Urban Village spoke to Kali about ten years of Picnic, Maximum Joy and the clouds lifting above Sydney’s club scene. 

The state of Sydney’s nightlife has been turbulent over the last decade, to say the least. The 2014 lockout laws had devastating effects on our city, leaving many formerly iconic venues destitute, and many promoters and partygoers in despair.

The City of Sydney continues to advocate to the NSW Government to relax the laws, improve late night transport and investigate licensing reform to support late night trade.

“Our live music action plan, funding for late-night safety ambassadors and grants for businesses to improve or diversify their evening activities all support a more interesting and successful night-time economy,” said Lord Mayor Clover Moore, who last month introduced a Creative Sector and Advisory Panel comprised of 15 experts from across the nightlife and creative sectors.

The Panel encompasses experts and professionals from across the hospitality, live music and performance, theatre, festivals, retail business and public safety sectors.

Local members include The Record Store owner and Darlinghurst Business Partnership president Stefan Gyory and James Winter, director of Brand X in Darlinghurst.

For Kali, the brain behind Picnic Touring and Events, widely known as Sydney music’s saving grace, the last decade has been a lesson in adaptation and focussing on what we do have to work with, rather than dwelling on what is lacking.

Kali, aka Carly Roberts, has been a fixture of Sydney’s club scene since her move up from our Capital in the early nineties. The Picnic empire comprises an event series, touring company, venue booker, music curator and the Kali-hosted FBi radio show. She began her DJ career at 18 and continues to appear regularly in the booth.

Image supplied.

Originally formed with Vi Hermens of Motorik, Kali now runs Picnic solo, as well as curating and directing music for establishments across Sydney, from Harpoon Harry’s and the Dolphin, to Da Orazio and Icebergs.

“When I was in my early thirties I was trying to work out what I wanted to do with my life, so I went on a soul searching mission to London,” recalls Kali, who chose to pursue music over fashion, her second love.

“I spent three weeks working at Phonica Records and immersed myself completely. Walking into clubs like Fabric and T Bar, I’d never been hit in the stomach with a sound system before.”

Picnic was born in 2008 and has been the driving force behind some of the most memorable parties Sydney has seen.

“I remember the first weekend I started Picnic on my own, we put on Maurice Fulton (and joint venture with Niche) on a Saturday night and on the Sunday I had Derrick May do a five hour set at 202 Broadway. I just had this feeling of synergy and real focus. It felt like something you spend your whole life working towards.”

In 2014 the NSW Government introduced the lock out laws, requiring venues to refuse entry from 1:30am and to stop drink service at 3am.

“I felt like I was just starting to hit a stride with Picnic,” says Kali. “A real sense of doom set in and I think it affected people going out in general straight away.”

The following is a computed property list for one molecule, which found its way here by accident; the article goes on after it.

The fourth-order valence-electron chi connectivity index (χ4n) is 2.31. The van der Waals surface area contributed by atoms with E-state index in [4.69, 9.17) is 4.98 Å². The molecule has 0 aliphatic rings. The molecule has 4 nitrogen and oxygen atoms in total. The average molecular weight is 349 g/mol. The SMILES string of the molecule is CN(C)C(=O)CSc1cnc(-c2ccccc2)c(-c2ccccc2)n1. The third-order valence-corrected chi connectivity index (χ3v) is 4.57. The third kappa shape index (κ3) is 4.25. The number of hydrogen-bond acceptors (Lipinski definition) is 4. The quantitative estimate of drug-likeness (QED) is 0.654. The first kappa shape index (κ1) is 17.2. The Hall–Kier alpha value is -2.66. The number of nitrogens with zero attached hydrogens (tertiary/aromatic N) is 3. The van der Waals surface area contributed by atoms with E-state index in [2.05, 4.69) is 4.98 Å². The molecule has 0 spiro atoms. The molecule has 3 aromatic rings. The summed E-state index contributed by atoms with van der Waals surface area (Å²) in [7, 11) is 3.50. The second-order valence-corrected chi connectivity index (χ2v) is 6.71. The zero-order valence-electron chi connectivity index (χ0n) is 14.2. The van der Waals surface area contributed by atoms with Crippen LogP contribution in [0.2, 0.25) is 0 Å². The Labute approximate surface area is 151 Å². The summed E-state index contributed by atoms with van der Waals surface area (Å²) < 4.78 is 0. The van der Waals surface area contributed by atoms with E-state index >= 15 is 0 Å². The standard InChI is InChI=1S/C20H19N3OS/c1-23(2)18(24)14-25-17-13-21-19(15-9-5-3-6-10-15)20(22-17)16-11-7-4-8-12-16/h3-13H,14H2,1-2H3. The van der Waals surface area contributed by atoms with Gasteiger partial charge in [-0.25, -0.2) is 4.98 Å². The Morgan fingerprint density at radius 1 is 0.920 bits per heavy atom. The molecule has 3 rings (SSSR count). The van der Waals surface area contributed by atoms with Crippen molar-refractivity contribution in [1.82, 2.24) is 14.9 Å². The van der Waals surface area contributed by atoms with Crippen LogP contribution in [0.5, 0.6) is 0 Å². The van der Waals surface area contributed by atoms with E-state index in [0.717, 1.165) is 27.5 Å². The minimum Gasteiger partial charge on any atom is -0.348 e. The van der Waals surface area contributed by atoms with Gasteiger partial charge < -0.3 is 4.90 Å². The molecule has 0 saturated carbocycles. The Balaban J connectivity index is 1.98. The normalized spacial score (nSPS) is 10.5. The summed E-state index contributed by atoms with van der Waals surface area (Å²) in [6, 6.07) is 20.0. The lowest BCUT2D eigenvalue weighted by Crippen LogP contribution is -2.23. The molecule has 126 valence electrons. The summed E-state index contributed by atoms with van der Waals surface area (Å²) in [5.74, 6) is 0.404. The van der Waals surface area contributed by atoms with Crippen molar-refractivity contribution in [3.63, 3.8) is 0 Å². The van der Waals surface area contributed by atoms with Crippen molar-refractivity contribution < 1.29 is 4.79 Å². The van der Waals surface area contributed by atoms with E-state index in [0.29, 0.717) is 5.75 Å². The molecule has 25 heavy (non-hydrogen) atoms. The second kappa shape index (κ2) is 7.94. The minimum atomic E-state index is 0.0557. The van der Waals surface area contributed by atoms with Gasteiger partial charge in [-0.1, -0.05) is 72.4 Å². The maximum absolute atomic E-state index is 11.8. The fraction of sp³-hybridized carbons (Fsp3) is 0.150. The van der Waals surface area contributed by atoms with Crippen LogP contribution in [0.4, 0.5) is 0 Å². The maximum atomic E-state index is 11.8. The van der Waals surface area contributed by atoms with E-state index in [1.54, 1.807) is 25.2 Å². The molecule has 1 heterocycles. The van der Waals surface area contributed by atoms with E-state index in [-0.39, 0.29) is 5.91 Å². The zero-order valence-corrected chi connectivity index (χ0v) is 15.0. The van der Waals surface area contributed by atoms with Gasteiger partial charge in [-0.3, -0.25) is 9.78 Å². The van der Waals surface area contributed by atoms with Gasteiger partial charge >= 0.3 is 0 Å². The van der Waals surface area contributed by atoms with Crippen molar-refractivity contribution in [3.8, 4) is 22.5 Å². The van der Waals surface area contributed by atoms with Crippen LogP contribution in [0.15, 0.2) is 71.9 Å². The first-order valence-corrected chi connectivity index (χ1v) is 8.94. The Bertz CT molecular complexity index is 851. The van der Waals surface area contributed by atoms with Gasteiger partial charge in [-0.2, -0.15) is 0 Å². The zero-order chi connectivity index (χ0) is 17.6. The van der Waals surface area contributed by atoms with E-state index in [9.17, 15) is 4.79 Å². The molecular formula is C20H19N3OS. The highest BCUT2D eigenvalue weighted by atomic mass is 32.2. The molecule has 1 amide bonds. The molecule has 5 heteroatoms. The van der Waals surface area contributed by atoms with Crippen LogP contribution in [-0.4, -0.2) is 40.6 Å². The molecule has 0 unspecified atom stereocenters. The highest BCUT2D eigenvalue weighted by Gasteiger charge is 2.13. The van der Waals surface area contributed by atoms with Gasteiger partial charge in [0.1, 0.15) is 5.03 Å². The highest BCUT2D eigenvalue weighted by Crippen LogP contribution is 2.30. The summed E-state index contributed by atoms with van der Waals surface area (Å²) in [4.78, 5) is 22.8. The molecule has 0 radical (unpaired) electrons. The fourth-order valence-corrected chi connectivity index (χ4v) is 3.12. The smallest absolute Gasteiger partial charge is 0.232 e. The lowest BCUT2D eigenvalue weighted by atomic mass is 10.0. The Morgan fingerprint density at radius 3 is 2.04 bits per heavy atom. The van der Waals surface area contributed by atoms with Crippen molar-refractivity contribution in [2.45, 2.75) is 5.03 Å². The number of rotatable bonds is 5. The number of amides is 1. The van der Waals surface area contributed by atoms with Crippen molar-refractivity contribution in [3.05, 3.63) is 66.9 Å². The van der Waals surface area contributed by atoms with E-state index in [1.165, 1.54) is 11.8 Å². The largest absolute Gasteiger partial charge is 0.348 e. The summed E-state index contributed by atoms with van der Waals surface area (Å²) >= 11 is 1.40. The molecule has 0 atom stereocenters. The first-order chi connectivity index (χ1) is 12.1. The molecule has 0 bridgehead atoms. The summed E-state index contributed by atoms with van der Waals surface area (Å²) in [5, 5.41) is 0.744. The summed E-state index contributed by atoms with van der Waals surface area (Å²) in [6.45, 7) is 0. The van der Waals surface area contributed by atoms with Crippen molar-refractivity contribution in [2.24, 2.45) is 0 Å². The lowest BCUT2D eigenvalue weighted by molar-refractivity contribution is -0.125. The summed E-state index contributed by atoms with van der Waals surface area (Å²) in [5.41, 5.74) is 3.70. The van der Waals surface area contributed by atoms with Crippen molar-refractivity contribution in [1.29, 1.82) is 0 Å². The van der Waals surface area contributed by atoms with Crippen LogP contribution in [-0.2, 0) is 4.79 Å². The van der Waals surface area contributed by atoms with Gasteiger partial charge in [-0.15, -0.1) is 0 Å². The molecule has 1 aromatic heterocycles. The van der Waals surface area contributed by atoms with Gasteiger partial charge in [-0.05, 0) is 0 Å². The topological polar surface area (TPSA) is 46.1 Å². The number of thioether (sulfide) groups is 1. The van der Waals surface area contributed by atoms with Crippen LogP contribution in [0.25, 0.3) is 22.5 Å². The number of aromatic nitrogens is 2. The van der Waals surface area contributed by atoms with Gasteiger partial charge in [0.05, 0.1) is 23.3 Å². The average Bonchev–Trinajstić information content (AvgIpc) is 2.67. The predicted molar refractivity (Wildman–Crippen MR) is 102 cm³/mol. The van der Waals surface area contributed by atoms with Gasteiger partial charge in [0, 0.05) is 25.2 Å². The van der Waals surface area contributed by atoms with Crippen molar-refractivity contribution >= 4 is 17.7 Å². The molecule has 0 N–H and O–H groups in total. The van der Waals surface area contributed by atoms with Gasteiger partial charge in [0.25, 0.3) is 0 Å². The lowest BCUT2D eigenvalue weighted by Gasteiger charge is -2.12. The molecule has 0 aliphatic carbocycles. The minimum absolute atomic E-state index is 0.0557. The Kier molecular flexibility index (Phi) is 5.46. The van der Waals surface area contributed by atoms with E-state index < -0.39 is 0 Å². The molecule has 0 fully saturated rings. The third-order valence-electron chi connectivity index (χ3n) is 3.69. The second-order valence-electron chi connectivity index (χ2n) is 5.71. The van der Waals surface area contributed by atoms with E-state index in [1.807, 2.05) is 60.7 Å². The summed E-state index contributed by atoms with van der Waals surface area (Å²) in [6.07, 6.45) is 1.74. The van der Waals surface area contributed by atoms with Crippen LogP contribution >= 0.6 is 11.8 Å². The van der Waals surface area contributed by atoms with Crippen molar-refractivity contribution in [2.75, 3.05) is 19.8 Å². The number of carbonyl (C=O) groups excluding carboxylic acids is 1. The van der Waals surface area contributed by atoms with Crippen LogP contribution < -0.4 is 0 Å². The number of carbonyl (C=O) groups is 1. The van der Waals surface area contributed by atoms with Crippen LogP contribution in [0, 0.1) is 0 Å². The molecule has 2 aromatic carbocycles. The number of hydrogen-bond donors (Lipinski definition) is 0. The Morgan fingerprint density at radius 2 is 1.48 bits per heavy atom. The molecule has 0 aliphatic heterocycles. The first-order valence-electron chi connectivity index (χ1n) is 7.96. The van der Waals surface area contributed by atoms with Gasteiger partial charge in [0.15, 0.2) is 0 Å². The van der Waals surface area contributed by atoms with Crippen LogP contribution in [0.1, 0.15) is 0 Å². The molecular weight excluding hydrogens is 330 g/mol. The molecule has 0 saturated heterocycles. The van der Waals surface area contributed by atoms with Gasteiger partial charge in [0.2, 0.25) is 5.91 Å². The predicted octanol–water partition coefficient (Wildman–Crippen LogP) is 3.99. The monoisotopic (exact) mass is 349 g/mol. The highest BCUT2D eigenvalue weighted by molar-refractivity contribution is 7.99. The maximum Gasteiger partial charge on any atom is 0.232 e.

“Then a few years in there were so few venues left that they were often booked out and you had to use alternate spaces. If you wanted to survive as a promoter in Sydney, you had to be agile.”

Four years on from the lockout laws and the clouds are starting to lift. While many venues fell casualty to the restrictions, many have adapted and grown in strength.

The City of Sydney’s Nightlife and Creative Sector Advisory Panel has been tasked with re-invigorating the city after dark. The panel will be modelled off those already in place in London, Berlin, Amsterdam and New York.

“We are doing everything we can as a local government to revitalise Sydney’s nightlife,” said Lord Mayor Clover Moore.

Harpoon Harry’s is hosting its second Vivid program this year, with Kali behind the carefully curated music nights. And while Picnic parties in other spaces have taken a backseat behind her role as music director, the company is about to put on its biggest party yet: a whole day Sunday event.

Maximum Joy festival will be held on July 1 at the Kings Cross Hotel across all six floors, with different local and international promoters running each one.

“I think it’s amazing to go into an area that people think is lifeless and put on this huge event. I actually can’t wait,” says Kali.

This is hopefully the first of many festival endeavours for Picnic, whose events have always put an emphasis on the local scene as well as bringing in international heavy hitters.

Sydney is teeming with local producers, artists, bands and creative talent that are thriving despite the difficult circumstances.

“If you think about Freda’s, Harry’s, Cake Wines, the Heavenly and Rimbombo parties, Mad Racket who’s still going after twenty years, we have some of the most cultured, deeply thought about music programming in the world. Everyone is still having a good time,” muses Kali.

Sydney dance floors have come a long way from the free flowing 24-hour club raves of the early nineties. “I don’t know if we’ll ever get back to having the majority of Sydney open at least till early morning. I don’t know if that’s the end of the world.”

“I try to spend my time focussing on what we have. And I think if everyone does that we’re going to have a pretty great place to dance and get schooled on some great music.”

 

 

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